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Galway Flute Festival: Concert Reviews

Posted by on Aug 1, 2017 in Articles, August 2017, Featured, Interviews, Issues | 0 comments

Galway Flute Festival: Concert Reviews

Opening Gala Concert with Sir James and Lady Jeanne Galway   The gala concert featuring Sir James and Lady Jeanne Galway was the perfect opener to a week long of concerts, and it featured the "classics" such as Chaminade's Concertino, Widor's Suite, Faure's Fantasie, and Doppler's Andante and Rondo.  It is always refreshing to hear these pieces played, as they are some of the first flute pieces many of us learn, so the opportunity to hear them played by a master is very special. Pianist, Catherine Rechsteiner was the dazzling pianist who provided an elegant support to Sir James Galway's ravishing flute. Sir James' Chaminade was sparkling and energetic, and the public really enjoyed listening to his beautiful execution of the Widor Suite. Of course, seeing the couple play together as a duo is always something special. Their performance of Doppler's Andante and Rondo was beautifully flowing and perfectly in sync with each other, much like the couple in person!       --Andrea "Fluterscooter" Fisher         Juliette Hurel and Lorna McGhee Recital   Juliette Hurel  www.juliettehurel.com  concert soloist and solo flutist with the Rotterdam Philharmonic Orchestra  opened the concert, accompanied by the excellent pianist Catherine Rechsteiner.  She played  two works by Saint-Saens, the Romance and the Odelette, op.162 The Odelette is new to me, a very lovely piece and Ms Hurel played it with the perfect combination of sounds-- projecting, shining and molding the music and with beautiful color and shape within the lines. The second piece on the program was the Poulenc Sonata, which she played with just the right balance between playful and serious, in perfect style for this piece.  The tempo in the 3rd movement took my breath away!! Hurel is a beautiful, imaginative player, who connects with her audience with beauty and joy. Lorna McGhee- www.lornamcghee.com Scottish born Lorna McGhee is the principal flutist with the Pittsburgh Symphony, and before immigrating to the US was the co-principal flute of the BBC Symphony Orchestra. She performed (with wonderful pianist Kamelia Miladinova) a very interesting and unusual program.  The opening piece is by Dick Kattenburg, a Dutch, Jewish composer who died at age 24 in Auschwitz. To learn a bit more about him check out this article: http://www.allmusic.com/blog/post/collateral-damage-dick-kattenburg-1919-1944/ It’s a great addition to the repertoire of Entartete Musik (degenerate music). The piece is a terrific, with jazz and movie music influences, idiomatic for the flute and full of joy and good cheer. Lorna brought the work to life with her powerful sound and joyous playing. The next piece by Maurice Ravel was Sonate, Opus Posthume,  which was published posthumously but written when Ravel was 22 years old.  Ravel here seems to be just finding his voice, you can hear little buds of his later music in this lyrical piece. The final work on the program was Chaconne by Tomaso Antonio Vitali, a work for violin, transcribed for flute.  McGee brought down the house with her stellar virtuosity, beautiful, powerful sound and amazing violinistic “downbows”. The two closed the concert with a Mendelssohn duet, and it was a joy to hear these two players matching their sounds and musicianship in this quiet, lyrical work.   --Barbara Siesel   Philipp Jundt, Shengqi He, and Paolo Taballione   With the first notes of Enesco’s "Cantabile et Presto," flutist Philipp Jundt and pianist Catherine Rechsteiner...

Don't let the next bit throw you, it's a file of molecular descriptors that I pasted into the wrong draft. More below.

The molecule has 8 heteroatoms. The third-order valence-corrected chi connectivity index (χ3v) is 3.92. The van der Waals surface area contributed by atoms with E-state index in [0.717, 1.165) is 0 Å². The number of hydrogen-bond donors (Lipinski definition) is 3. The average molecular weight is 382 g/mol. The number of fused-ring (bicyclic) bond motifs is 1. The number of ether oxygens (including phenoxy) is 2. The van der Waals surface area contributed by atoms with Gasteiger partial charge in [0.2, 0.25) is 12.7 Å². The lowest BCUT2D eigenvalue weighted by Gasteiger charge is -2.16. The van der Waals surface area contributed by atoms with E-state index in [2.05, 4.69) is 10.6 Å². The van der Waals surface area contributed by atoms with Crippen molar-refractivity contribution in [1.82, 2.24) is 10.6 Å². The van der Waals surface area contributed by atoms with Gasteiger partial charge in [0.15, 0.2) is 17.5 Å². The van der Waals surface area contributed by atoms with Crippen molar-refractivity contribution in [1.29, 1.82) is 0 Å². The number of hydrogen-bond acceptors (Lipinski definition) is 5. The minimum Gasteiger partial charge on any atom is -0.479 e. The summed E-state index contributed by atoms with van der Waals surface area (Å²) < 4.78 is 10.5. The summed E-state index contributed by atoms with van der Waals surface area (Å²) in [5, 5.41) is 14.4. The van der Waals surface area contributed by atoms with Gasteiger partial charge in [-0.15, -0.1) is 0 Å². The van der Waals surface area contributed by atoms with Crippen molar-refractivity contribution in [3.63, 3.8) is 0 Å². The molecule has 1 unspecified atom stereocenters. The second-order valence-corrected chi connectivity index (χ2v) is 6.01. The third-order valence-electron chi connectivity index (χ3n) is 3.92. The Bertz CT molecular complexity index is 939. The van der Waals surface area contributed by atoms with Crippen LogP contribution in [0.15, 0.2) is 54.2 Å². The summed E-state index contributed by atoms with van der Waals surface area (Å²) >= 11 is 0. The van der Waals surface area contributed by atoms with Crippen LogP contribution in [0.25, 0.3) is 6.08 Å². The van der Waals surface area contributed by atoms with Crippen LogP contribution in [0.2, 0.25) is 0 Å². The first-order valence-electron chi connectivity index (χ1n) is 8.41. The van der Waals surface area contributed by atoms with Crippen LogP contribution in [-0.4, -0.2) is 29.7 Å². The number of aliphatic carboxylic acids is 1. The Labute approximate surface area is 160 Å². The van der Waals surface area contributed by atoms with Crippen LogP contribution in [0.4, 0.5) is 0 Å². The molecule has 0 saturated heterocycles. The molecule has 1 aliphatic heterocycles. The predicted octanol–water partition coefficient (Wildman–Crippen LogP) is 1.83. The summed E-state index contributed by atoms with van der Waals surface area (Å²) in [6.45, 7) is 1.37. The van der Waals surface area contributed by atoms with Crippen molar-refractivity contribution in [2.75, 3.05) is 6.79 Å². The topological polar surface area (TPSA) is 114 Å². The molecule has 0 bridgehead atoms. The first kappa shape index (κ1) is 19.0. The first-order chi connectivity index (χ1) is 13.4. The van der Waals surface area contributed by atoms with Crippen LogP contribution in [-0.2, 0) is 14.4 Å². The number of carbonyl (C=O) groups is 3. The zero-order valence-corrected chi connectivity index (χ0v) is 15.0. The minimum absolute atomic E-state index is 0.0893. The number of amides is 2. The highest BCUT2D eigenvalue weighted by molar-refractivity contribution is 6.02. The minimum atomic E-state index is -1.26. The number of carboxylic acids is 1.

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Galway Flute Festival: The Guest Artists

Posted by on Aug 1, 2017 in August 2017, Concert Reviews, Featured, Issues, Reviews | 0 comments

Galway Flute Festival: The Guest Artists

  The Guest Artists of the Galway Flute Festival gave incredible masterclasses and concerts and came from all over the world. We asked them about their experiences at the festival, their flute stories, and advice they would offer to young students.      Kersten McCall Artist in Residence Philipp Jundt Switzerland/Korea Nicola Mazzanti Italy Irina Stachinskaya Russia Juliette Hurel France Stephen Clark Scotland Barbara Kortmann Germany Ernesto Fernandez USA Andrea Griminelli Italy and of course, Sir James Galway Thank you for...

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Galway Flute Festival: The Students

Posted by on Aug 1, 2017 in Articles, August 2017, Blog, Featured, Interviews, Issues | 0 comments

Galway Flute Festival: The Students